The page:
The great popularity of the recent HBO series, John Adams, is well deserved. The movie, unlike the fine David McCullough book, shows how good old honest John got himself in a peck of trouble as the first Vice President. He took up six weeks of the time of the first Senate with long and tedious lectures on titles. David McCullough, when he spoke at the National Press Club in 2000, airily dismissed Adams’ disastrous misstep. “Oh, he was a good, thrifty New Englander. He didn’t want to make the titles hereditary. But he knew everyone loves distinction and he thought titles would be cheap.” The HBO series shows the revulsion of many of the senators at the very idea. Adams wanted the President to be titled: “His high Mightiness, President of the United States and Protector of their Liberties.” Behind Adams’ back, the senators snickered at the portly, balding Vice President, calling him “His Rotundity.”

The series shows Adams in the best of lights, and he deserves much good light. Even when he’s wrong, even when he’s vain and prone to temper tantrums, we see the human toll of his brave labors for Independence. His son Charles dies of alcoholism. His beloved daughter Nabbie dies of breast cancer. Our hearts go out to him and to his beloved Abigail. McCullough told the National Press Club that the correspondence between John and Abigail is on microfiche—and the indelible record of their fidelity and love is five miles long!

When I take the Witherspoon Fellows to Monticello, I always speak of my reverence for Mr. Jefferson, that great defender of religious and civil liberty. But I always disagree with George Will. Will famously wrote that “Thomas Jefferson lived as a free man should live.” No, John Adams lived as a free man should live; he never freed his slaves because he never had any!

My favorite John Adams story dates to the year 2000. Then, Bill Clinton occupied the Oval Office. That December, the Clintons invited their nearest and dearest friends to celebrate the two hundred years that the White House had been the Executive Mansion. They asked David McCullough to come and read from his wonderful biography of John Adams.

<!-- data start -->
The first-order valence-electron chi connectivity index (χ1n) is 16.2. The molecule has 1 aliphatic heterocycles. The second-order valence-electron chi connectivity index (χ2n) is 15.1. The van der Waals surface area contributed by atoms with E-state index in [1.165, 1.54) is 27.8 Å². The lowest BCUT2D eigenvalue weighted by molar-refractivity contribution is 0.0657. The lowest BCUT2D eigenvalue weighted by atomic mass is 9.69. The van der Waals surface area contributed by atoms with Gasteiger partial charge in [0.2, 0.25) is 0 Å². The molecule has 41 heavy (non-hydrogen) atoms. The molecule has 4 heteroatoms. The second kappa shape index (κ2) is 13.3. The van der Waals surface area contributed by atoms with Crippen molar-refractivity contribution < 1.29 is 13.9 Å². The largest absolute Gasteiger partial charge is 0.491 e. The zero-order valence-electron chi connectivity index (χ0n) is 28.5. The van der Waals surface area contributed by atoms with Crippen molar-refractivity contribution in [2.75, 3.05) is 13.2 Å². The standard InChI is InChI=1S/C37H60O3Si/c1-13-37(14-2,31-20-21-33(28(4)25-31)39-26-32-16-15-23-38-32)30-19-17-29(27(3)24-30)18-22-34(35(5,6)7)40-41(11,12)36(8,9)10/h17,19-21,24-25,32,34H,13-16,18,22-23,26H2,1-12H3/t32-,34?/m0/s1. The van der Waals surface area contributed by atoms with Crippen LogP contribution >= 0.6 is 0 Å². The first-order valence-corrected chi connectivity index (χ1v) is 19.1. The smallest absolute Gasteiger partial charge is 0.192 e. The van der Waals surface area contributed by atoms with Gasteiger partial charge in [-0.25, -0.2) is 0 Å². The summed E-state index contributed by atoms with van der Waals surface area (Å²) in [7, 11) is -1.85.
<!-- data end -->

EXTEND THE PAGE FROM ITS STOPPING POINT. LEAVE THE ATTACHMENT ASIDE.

As the liberal Washington Post columnist Mary McGrory reported, McCullough ended with John Adams’ famous prayer, the one FDR had had engraved in the mantle in the State Dining Room:

I pray Heaven to bestow the best blessings on this house and all that shall hereafter inhabit. May none but honest and wise men ever rule under this roof.”

Miss McGrory wrote that when the prayer was read, all of Bill Clinton’s best friends looked at their shoes in embarrassment. Honest John Adams had crafted that inspiring petition in 1800. He hurled it like a javelin two centuries into the future and he punctured Bill Clinton’s pretensions with his pointed prayer. God bless John Adams!

The Incredible, Disappearing Catholic School

by Michael Leaser

April 11, 2008

Inner-city Catholic schools are rapidly vanishing, according to the Thomas B. Fordham Institutes new report, Who Will Save Americas Urban Catholic Schools? Since 1990, 1,300 Catholic schools have closed, displacing 300,000 students and costing taxpayers $20 billion to absorb these students into public schools. These closures have had little to do with performance and much to do with Catholics leaving the inner cities for suburbia.